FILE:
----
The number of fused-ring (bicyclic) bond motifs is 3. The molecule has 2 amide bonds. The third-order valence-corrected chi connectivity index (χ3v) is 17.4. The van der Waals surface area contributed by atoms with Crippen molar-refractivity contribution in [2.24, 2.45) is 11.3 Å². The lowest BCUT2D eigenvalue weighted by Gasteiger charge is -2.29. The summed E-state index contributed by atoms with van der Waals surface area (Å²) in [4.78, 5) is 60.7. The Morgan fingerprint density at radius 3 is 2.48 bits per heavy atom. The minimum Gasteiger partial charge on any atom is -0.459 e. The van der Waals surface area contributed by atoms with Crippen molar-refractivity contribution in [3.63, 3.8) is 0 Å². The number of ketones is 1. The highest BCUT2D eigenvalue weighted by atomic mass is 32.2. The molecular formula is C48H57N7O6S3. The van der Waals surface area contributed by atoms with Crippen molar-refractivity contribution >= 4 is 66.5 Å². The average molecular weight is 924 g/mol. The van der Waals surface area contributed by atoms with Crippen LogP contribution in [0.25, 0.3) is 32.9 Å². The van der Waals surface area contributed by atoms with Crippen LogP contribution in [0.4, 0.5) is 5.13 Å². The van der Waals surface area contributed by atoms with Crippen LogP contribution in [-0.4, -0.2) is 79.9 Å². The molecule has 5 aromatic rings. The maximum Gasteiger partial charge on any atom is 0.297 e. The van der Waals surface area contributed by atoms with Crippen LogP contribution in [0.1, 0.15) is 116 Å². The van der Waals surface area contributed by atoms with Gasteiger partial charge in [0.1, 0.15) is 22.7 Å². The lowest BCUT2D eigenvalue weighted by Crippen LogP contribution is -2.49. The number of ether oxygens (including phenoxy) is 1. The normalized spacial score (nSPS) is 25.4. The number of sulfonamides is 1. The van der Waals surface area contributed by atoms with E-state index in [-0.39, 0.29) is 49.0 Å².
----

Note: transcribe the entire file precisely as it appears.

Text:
The number of fused-ring (bicyclic) bond motifs is 3. The molecule has 2 amide bonds. The third-order valence-corrected chi connectivity index (χ3v) is 17.4. The van der Waals surface area contributed by atoms with Crippen molar-refractivity contribution in [2.24, 2.45) is 11.3 Å². The lowest BCUT2D eigenvalue weighted by Gasteiger charge is -2.29. The summed E-state index contributed by atoms with van der Waals surface area (Å²) in [4.78, 5) is 60.7. The Morgan fingerprint density at radius 3 is 2.48 bits per heavy atom. The minimum Gasteiger partial charge on any atom is -0.459 e. The van der Waals surface area contributed by atoms with Crippen molar-refractivity contribution in [3.63, 3.8) is 0 Å². The number of ketones is 1. The highest BCUT2D eigenvalue weighted by atomic mass is 32.2. The molecular formula is C48H57N7O6S3. The van der Waals surface area contributed by atoms with Crippen molar-refractivity contribution >= 4 is 66.5 Å². The average molecular weight is 924 g/mol. The van der Waals surface area contributed by atoms with Crippen LogP contribution in [0.25, 0.3) is 32.9 Å². The van der Waals surface area contributed by atoms with Crippen LogP contribution in [0.4, 0.5) is 5.13 Å². The van der Waals surface area contributed by atoms with Crippen LogP contribution in [-0.4, -0.2) is 79.9 Å². The molecule has 5 aromatic rings. The maximum Gasteiger partial charge on any atom is 0.297 e. The van der Waals surface area contributed by atoms with Crippen LogP contribution in [0.1, 0.15) is 116 Å². The van der Waals surface area contributed by atoms with Gasteiger partial charge in [0.1, 0.15) is 22.7 Å². The lowest BCUT2D eigenvalue weighted by Crippen LogP contribution is -2.49. The number of ether oxygens (including phenoxy) is 1. The normalized spacial score (nSPS) is 25.4. The number of sulfonamides is 1. The van der Waals surface area contributed by atoms with E-state index in [-0.39, 0.29) is 49.0 Å².